It all started with a conversation I had with one of my best friends in Canada, Murat.
“Harper is anti-Islamic, to his soul,” said Murat, who is ethnically Turkish, referring to the current Canadian Prime Minister Stephen Harper. “He let [a newspaper] put an article like, ‘You can’t fool us, Allah.’ When people said this is wrong, he said it is the freedom of expression.”
My immediate reaction was: “Well, it is the freedom of expression. Insults might be hurtful, but should never be removed from the protection of the Charter of Rights and Freedoms.”
But Murat, who seemed to be well-disposed, said, “There is a limit to every freedom.”
Murat is right in that there must be a limit to every freedom. But the limit is often ill-defined. When people do not have a consensus on where the limit should be set, it sometimes results in horrible disasters, such as the death of the U.S. Ambassador to Libya and worldwide Muslim riots. The riots are against the American-made movie that portrays the Prophet Muhammad as a killer, a pedophile and a rapist. In the United States, however, the filmmaker still receives protection from the U.S. Constitution.
The juxtaposing reactions to the film between Muslims and the West best illustrate their cultural hiatus. In the West, we define the principle of justice based on secular laws. The U.S. Constitution, the Canadian Charter and all other Western laws never recognize the supremacy of a particular religion but rather the supremacy of the rule of law. Indeed, after witnessing the horrors of the Inquisition and the Holy Crusade, the West would never want another totalitarian group to enslave its people by exploiting religions. Though many Westerners still practice religions, the majority agrees on keeping the government independent from religious influences. John F. Kennedy, for example, explicitly underscored the separation of church and state even though he was Catholic.
In contrast, the Islamic religion remains an integral part of most Muslim countries. Sharia law, for example, defines Islam as the religion of the state, thus recognizing its supremacy. As a result, all laws come from Allah, and Allah is superior to everything on Earth. Even though some Muslim countries do not practice Shariah law, Islam still influences their everyday words and actions, as they have been practicing it for many centuries. As Khalid Amayreh, a Muslim journalist, said, “The Prophet is a million times more sacred than the American Constitution.”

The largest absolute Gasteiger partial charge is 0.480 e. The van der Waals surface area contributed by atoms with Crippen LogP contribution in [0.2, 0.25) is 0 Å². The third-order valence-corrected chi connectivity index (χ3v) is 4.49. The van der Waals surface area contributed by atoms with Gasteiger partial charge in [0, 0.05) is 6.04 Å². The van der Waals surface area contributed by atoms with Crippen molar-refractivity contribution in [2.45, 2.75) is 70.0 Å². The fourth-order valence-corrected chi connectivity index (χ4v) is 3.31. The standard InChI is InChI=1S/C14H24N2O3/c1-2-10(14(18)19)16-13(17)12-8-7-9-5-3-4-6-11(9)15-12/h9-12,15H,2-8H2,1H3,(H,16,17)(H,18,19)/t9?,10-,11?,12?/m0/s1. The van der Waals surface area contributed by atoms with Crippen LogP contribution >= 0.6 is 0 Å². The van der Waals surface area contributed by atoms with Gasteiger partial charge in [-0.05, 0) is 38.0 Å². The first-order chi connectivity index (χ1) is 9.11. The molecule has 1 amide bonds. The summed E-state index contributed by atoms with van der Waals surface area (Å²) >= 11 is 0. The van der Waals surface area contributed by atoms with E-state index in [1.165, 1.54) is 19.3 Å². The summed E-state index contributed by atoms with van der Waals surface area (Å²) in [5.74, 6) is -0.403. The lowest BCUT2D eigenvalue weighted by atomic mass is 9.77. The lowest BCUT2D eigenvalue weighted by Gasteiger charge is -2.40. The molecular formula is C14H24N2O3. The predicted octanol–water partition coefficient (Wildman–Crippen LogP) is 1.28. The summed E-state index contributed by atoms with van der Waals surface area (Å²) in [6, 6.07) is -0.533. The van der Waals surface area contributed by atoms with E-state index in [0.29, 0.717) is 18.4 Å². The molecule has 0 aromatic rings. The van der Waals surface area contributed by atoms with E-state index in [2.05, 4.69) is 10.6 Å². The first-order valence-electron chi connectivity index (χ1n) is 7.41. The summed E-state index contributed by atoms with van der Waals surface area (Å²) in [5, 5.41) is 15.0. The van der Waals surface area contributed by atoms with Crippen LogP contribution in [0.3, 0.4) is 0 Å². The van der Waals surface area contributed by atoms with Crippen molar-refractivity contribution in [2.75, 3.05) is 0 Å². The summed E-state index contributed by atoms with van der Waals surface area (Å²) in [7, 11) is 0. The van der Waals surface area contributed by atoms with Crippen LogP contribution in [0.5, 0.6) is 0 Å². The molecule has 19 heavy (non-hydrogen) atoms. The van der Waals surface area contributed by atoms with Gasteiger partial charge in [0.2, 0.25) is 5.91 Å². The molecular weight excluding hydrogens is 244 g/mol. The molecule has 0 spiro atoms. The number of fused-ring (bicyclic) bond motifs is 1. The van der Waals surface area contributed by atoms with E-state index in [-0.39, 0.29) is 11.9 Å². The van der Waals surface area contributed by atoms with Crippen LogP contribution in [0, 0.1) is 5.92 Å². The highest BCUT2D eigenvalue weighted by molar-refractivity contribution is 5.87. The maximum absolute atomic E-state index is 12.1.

So is the world doomed to spiral into an endless fight between two opposing ideologies? Can we prevent the recent tragedies and disasters from reenacting in the future? I cannot alter the minds or beliefs of others, but I hope that those who read this, regardless of which value system they uphold, can realize that the opposing side is just as correct as their side. An ideology has nothing inherently wrong. Whether one chooses religion over law or law over religion, it’s simply a choice he or she makes. At the end of the day, Westerners or Muslims, we all strive for the peacefulness and happiness of the entire humanity.
The cultural beliefs between the West and the Muslim world have their origins tied to complex chains of events in recent centuries. Their gap is impossible to fill up in the foreseeable future. But if one world can simply recognize and respect the existence of the other one, friendly conversations, like one between Murat and myself, are still possible.
A version of this article appeared in the Tuesday, Oct. 2 print edition. Richard Zhang is foreign correspondent editor. Email him at email@example.com.
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